Set Current Location
Once the residence of Governor Claude de Ramezay, Château Ramezay Museum chronicles the rich history of Montreal. The history of this building dates back to the 18th Century when it was built and has been listed as an must-see historic sites by UNESCO. Now, it houses an impressive collection of antiques, photographs, paintings and costumes. This site is known for its frequent exhibitions from upcoming and veteran artists and has two permanent exhibitions.
Built on the site where the city's founders first landed, this history and archaeology museum opened exactly 350 years after the event, in 1992. Pointe-à-Callière Museum stands on the remains of original historical buildings, and parts of the old fortification walls are on display. It features a multimedia show and an underground archaeological tour, along with various temporary exhibits. Highlights include the triangular Éperon Building, the former Customs House, and Place Royale. Kids will especially enjoy learning first hand what it means to be an archaeologist in a fun engaging manner with the engaging Archaeo-Adventure Exhibition, while the Pirates or Privateers exhibition will thrill them as they learn about life on the High-seas. With plenty of events and activities, the museum is a true cultural hub in the city.
Located at Place des Arts, this museum prides itself on presenting extraordinary, sometimes controversial contemporary art in an uncluttered and welcoming setting. There is a reasonable permanent collection of Canadian artists and the outdoor sculpture garden, which changes seasonally, is of particular interest. Among the best known components of the collection are works by Paul-Émile Borduas and renowned photographer Jeff Wall. Temporary exhibitions include photography, multimedia, sculpture, film and artist-in-residence programs.
Housed in what was once McGill University's student union building, McCord Museum was born in 1921 - the vision of passionate collector David Ross McCord. Today it houses almost 900,000 objects consisting of ethnological and archaeological materials, costumes and textiles, photographs, paintings, prints, drawings and decorative arts, all related to Canadian social and cultural history. The museum offers interactive animation exhibitions, guided tours and publications. Stop into the boutique for native Canadian arts and crafts, fine china, pottery, jewelry, posters, exhibition catalogs and greetings cards.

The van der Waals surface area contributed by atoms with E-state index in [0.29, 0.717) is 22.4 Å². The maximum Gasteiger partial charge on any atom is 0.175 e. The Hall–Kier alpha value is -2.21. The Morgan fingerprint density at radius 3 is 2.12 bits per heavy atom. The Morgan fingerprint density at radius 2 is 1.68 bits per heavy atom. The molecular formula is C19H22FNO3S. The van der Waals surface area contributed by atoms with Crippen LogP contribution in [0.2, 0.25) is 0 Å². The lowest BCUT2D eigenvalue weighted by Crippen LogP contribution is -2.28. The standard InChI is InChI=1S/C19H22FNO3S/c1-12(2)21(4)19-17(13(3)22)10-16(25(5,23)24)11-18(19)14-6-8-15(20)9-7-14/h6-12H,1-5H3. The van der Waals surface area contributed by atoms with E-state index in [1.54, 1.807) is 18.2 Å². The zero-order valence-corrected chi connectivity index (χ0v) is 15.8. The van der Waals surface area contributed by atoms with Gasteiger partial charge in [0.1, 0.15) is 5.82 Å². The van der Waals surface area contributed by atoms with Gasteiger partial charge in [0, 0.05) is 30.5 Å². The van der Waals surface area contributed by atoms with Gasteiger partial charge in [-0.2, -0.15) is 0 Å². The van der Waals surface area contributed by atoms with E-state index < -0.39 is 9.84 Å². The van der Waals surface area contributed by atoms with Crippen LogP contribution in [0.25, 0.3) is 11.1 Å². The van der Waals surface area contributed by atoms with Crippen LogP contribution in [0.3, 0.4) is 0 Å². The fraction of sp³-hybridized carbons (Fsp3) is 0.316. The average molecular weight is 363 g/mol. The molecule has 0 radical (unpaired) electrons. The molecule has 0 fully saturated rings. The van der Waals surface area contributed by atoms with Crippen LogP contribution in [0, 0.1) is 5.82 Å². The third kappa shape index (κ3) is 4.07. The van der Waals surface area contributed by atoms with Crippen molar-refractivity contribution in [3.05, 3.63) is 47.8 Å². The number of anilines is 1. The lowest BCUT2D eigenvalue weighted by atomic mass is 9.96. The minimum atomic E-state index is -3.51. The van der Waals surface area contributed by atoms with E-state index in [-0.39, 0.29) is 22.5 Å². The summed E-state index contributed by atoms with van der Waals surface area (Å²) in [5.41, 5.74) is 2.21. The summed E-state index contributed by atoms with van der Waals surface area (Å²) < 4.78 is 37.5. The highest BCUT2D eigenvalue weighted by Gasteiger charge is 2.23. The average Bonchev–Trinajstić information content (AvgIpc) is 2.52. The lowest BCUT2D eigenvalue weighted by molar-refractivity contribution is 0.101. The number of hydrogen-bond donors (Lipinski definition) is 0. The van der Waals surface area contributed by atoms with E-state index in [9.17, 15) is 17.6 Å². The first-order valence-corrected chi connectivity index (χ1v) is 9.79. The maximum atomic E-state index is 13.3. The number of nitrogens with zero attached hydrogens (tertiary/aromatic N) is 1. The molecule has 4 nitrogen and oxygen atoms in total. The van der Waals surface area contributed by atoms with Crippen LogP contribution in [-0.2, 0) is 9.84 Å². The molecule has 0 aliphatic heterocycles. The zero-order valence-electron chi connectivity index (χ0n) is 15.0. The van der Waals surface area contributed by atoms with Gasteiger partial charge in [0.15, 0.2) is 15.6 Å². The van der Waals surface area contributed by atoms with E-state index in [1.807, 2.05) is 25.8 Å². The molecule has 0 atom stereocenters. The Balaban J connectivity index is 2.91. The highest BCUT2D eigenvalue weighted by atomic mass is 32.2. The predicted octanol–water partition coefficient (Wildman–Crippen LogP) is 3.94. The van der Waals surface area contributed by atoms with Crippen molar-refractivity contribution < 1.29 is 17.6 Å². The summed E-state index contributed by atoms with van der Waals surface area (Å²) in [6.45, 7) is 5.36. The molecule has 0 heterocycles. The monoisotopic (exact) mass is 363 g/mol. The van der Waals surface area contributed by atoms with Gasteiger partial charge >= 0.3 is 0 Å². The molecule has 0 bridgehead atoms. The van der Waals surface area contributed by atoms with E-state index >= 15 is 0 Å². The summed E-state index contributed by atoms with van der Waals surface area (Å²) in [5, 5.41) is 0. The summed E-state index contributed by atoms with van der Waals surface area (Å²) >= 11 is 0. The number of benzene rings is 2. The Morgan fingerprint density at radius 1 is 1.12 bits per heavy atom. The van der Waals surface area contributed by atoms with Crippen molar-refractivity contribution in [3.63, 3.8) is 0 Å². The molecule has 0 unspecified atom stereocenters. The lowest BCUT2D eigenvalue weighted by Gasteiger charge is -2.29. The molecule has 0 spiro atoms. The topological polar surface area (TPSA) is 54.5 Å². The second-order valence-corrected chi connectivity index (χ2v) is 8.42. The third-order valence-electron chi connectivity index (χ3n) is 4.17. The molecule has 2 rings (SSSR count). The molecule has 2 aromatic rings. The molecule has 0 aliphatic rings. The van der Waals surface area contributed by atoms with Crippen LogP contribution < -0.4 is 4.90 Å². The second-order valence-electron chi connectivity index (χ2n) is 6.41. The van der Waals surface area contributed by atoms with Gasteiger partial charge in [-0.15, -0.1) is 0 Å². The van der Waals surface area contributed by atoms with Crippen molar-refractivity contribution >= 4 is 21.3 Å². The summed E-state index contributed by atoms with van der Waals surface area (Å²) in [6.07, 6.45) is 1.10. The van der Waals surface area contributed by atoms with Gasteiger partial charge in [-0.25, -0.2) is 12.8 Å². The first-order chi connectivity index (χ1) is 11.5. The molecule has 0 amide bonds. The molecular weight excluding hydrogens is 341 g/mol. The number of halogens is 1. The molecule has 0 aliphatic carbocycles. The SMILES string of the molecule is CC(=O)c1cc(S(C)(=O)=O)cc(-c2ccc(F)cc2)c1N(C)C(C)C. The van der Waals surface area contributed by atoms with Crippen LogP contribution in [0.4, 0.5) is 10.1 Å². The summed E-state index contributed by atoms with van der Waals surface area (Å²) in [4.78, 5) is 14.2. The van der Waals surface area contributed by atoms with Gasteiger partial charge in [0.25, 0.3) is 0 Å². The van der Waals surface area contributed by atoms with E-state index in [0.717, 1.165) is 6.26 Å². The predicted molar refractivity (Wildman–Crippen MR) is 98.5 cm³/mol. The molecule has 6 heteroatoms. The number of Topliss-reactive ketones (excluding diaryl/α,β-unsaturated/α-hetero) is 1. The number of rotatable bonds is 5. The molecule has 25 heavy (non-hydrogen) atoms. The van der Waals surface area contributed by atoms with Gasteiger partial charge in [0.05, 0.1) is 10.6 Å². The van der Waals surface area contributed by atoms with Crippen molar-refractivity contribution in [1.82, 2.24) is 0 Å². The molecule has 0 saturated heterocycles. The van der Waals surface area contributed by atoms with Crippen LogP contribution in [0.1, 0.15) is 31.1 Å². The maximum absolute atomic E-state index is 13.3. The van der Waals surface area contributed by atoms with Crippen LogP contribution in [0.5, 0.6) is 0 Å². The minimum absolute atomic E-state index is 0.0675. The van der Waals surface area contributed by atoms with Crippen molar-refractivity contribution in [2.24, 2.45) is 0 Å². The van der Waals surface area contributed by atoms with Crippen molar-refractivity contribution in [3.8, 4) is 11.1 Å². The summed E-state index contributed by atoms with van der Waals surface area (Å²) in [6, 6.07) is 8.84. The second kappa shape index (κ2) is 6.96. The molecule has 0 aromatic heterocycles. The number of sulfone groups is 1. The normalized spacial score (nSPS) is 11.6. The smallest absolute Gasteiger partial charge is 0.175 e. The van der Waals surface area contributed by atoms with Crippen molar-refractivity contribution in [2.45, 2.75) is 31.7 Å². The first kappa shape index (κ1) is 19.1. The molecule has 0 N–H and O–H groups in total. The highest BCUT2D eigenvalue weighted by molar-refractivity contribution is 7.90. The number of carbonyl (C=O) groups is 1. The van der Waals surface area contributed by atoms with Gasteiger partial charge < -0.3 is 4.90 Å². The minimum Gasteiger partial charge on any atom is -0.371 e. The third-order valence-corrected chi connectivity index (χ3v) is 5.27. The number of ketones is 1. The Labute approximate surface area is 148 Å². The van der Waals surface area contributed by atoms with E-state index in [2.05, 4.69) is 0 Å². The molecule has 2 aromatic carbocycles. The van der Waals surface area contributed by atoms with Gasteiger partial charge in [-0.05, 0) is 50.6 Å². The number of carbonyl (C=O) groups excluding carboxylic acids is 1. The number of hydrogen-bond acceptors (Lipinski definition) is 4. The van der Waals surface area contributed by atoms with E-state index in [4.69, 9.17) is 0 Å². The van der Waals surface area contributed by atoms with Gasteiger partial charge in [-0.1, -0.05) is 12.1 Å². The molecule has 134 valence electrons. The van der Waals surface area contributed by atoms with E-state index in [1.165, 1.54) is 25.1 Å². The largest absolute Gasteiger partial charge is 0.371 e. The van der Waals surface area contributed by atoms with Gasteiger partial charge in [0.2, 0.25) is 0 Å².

Biosphere museum and exhibition hall is dedicated to raising environmental and ecological awareness among its visitors. Housed in the world's largest geodesic dome, which is one of few remaining structures from the Expo's, it offers four levels of guided discovery. The bottom level examines water as both Source of Life and Source of Delight, the Connections Hall showcases multimedia presentations focusing on environmental protection, and the Visions Hall affords an incredible view of Montreal.
Facing the Arts Building on the McGill University campus, this example of award-winning Victorian Classicism and late Greek Revival architecture was commissioned in 1880 and opened in 1882. Its eclectic architecture goes well with its natural history collection, which includes prehistoric and modern animals, rocks, crystals and precious stones. It even has a small collection of famous Burgess Shale fossils. A dinosaur skeleton dominates the main display area, while temporary exhibits are found at the entrance to the hall.
Musée des Beaux-arts de Montréal has put together one of the best collections of fine art in North America. The museum moved to its present location just before the World War. The Jean-Noel Desmarais building holds most of the temporary exhibits while the permanent collection lies in the Benaiah Gibb building across the street. The museum also stages special programs such as Wednesday evening lectures, noontime and evening concerts, and films.
Art and history come together to depict Lachine's fascinating history at Musée de Lachine. Comprising the historic Le Ber-Le Moyne, 17th-century structure and a sculpture garden, there is much to admire at this fabulous museum. The Maison Le Ber-Le Moyne takes visitors on a historic journey through its transition from a fur-trading post to a farm house and manor. Temporary exhibits, held in the Pavillon Benoît-Verdickt and the Pavillon de l'Entrepôt, run the gamut of modern art, while the Outdoor Sculpture Museum in René-Lévesque Park is a wonderful way to spend the afternoon.